Albert Kalahana Kuewa
During the Vietnam War there was no overriding reason to
keep close track of names of the men and women who died
as a result of military service in the war zone. A decade
after the withdrawal of US forces, the Vietnam Veterans
Memorial was approved for construction. The service branches
went back through their records to identify our dead by name.
- The Virtual Wall
A Reluctant Hero Goes To Washington
Posted on Midweek.com, May 2, 2012 by Susan Kang Sunderland, independant journalist.
Thanks to relentless work by friend Benjamin Ishida, Airman Albert Kalahana Kuewa's name is finally inscribed on the Vietnam Veterans Memorial Wall in Washington, D.C.
So, as you stand there weeping with your fingers on my name
Share with those cute grandkids the reason for this place
To restore some stolen gratitude and dignity
This granite wall of honor that holds my memory. -Lyrics from The Wall Song
Wahiawa resident Benjamin Ishida is traveling nearly 5,000 miles on Memorial Day to face a wall. No, this isn't some sort of punishment. It's a moment of truth for a Vietnam veteran who fought a personal battle for 46 years on behalf of a buddy.
Ishida, 68, is making a pilgrimage to see the name of his Waialua High School classmate and Navy buddy, Airman Albert Kalahana Kuewa, finally inscribed on the Vietnam Veterans Memorial Wall in Washington, D.C. He will see it newly imprinted on the black granite wall at Panel O1E, Line 063, one of 58,000 names of fallen heroes.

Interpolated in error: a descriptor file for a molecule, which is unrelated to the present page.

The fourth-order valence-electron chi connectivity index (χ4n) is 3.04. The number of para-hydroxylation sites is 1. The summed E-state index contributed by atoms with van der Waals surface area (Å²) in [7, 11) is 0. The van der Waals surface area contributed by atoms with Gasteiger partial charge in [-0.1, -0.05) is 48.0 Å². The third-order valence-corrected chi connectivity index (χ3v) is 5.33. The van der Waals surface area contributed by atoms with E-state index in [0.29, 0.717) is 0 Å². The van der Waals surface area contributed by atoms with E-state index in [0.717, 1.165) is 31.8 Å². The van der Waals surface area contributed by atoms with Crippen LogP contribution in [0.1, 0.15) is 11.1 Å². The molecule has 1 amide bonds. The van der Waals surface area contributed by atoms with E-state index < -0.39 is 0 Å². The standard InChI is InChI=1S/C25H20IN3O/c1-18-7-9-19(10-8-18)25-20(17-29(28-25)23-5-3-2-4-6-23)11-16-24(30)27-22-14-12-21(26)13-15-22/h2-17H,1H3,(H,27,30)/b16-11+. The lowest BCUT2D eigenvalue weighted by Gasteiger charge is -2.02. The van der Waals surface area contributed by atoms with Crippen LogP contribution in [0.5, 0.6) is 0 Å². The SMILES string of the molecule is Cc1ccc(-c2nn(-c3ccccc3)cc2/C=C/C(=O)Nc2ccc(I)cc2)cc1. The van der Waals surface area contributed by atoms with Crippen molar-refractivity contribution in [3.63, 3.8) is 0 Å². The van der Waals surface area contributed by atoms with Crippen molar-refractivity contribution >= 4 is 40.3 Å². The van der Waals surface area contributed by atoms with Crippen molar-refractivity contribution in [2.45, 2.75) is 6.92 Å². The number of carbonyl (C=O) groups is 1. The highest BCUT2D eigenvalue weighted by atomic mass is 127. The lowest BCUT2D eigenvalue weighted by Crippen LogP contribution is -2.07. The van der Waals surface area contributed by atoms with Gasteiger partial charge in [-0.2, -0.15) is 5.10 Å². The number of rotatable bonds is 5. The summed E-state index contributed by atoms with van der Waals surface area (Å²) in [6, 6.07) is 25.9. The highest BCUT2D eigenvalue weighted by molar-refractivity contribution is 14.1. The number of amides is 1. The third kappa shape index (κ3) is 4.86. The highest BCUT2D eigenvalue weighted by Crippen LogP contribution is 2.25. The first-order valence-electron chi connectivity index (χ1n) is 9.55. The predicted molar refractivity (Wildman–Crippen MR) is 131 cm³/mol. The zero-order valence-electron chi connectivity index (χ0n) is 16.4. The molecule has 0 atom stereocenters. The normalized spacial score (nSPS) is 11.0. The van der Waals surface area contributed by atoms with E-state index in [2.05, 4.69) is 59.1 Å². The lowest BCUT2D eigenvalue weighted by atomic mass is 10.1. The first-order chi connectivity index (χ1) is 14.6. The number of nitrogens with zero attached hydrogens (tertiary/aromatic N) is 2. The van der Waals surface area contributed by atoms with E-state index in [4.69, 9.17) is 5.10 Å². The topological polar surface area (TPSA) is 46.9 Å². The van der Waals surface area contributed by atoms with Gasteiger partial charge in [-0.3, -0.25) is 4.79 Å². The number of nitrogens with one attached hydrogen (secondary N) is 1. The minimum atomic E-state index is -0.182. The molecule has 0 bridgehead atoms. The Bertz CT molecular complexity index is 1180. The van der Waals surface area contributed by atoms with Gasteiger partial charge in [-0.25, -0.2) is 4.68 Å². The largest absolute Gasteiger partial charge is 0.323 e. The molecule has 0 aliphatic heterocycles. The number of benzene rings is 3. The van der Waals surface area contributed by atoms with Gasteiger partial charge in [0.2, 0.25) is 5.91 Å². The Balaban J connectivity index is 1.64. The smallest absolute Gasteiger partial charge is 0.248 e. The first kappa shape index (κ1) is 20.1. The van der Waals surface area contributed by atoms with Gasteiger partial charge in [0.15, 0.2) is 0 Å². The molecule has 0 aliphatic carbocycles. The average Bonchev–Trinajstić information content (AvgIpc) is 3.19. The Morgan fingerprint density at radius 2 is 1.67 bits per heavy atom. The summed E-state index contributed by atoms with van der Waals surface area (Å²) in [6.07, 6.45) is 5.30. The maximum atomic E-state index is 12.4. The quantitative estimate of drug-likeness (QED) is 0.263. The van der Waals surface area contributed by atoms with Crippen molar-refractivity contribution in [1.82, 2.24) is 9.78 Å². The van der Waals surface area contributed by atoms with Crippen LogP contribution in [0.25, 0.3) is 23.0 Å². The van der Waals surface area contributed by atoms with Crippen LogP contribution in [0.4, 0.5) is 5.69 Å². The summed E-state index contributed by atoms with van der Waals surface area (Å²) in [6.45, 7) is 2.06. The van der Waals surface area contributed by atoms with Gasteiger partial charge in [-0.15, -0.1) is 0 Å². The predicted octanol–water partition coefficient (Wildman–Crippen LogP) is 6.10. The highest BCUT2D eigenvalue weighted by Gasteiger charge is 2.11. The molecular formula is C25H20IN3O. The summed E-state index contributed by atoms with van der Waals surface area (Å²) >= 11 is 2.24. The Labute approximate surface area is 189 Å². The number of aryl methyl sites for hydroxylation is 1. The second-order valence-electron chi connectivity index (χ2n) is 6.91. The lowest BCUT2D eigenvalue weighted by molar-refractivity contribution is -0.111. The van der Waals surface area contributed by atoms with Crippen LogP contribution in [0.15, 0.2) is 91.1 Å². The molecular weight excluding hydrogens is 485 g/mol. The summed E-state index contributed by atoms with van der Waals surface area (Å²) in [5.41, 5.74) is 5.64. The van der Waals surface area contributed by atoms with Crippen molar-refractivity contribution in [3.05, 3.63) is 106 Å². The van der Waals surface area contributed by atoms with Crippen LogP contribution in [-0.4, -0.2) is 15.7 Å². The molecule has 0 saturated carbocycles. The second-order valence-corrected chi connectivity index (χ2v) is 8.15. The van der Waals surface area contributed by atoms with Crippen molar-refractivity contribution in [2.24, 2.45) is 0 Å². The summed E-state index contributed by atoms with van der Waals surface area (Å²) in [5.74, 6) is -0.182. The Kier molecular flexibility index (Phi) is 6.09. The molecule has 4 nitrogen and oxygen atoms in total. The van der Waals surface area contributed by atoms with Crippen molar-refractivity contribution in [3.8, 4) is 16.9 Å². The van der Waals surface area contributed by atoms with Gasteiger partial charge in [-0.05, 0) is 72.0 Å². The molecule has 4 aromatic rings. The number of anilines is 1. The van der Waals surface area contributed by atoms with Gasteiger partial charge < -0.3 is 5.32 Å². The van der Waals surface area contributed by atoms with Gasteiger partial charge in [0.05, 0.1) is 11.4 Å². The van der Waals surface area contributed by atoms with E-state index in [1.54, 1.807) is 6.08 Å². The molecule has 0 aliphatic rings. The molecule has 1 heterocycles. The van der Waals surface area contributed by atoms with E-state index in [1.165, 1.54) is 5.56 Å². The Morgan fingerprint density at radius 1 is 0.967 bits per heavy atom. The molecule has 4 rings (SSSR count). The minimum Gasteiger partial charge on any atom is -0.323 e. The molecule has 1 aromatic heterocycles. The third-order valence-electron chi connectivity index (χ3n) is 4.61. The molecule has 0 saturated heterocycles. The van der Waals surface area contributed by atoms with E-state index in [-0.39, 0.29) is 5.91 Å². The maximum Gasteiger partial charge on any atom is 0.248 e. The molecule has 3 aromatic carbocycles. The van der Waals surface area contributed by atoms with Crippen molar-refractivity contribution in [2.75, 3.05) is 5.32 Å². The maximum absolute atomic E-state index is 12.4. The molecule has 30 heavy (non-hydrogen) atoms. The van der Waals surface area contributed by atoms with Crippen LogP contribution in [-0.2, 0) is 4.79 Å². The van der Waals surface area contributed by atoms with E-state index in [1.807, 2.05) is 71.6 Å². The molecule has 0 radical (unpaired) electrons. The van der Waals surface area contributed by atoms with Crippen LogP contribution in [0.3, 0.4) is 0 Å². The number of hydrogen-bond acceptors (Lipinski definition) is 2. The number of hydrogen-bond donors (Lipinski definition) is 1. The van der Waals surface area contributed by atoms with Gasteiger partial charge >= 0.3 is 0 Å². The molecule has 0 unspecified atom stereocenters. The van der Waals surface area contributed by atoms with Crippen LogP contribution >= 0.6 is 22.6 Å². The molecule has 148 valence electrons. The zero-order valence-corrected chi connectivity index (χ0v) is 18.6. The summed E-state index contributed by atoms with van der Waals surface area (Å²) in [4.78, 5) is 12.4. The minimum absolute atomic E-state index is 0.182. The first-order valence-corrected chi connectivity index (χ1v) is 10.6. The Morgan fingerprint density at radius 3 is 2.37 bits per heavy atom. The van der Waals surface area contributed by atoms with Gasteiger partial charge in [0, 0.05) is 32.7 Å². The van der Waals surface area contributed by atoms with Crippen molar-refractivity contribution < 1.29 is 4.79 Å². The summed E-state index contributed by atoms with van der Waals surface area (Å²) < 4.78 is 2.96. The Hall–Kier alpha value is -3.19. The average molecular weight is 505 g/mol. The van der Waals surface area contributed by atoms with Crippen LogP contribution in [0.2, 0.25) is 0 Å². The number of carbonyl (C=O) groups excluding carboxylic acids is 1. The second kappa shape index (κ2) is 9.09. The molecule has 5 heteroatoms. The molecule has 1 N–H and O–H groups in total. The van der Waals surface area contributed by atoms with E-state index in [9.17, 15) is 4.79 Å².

A day before the ceremony in the nation's Capitol, Ishida will witness Kuewa being honored at the Waialua Lions Club 65th Memorial Day program at Haleiwa Beach Park. The program will feature a special and belated recognition of Airman Kuewa as his name is unveiled on the Lions' Vietnam heroes plaque.
Both occasions will undoubtedly be emotional moments for Ishida.
Why did it take so long for Kuewa's name to appear on the national and local monuments? Was there a miscarriage of military process, botched bureaucracy, or sheer neglect that caused this oversight?
More importantly, what in the human spirit causes a man like Ishida to pursue a mission so relentlessly for nearly five decades?
"I promised my friend before I die, I going figure this thing out," Ishida says as he recalls a pledge to get Kuewa recognized for his sacrifice in the line of duty.
Ishida was on crash crew duty the fateful night of Sept. 18, 1964, when Kuewa died on board the USS Ranger in the Gulf of Tonkin off the coast of Vietnam. The carrier was conducting air reconnaissance missions over Laos, sustained for 12 hours daily, from noon to midnight.
"Kuewa worked on the flight deck," Ishida recalls, "the worst job."
It was an open arena to danger and combat fire, he explains. Kuewa was hit by a moving plane while in support of a mission in North Vietnam.
But the carrier log stated otherwise. Kuewa, it recorded, died after walking into a plane's propeller while the carrier was idle.
"What a lie," Ishida says.
As reported by KHONTV News, it turns out there were two logs and their mission was classified.
After bringing Kuewa's body home and learning of the conflicting reports in the military records, Ishida set out on a personal mission to get the U.S. Department of Defense to recognize Kuewa as a casualty of war.
That took many years of research, persistent communications with military and government officials, and valuable support from the office of U.S. Sen. Daniel Akaka.
The result is that, after 46 years, the Department of Defense has evaluated the circumstances of Kuewa's death and approved having his name added to the Vietnam Veterans Memorial Wall for ceremonies on Memorial Day.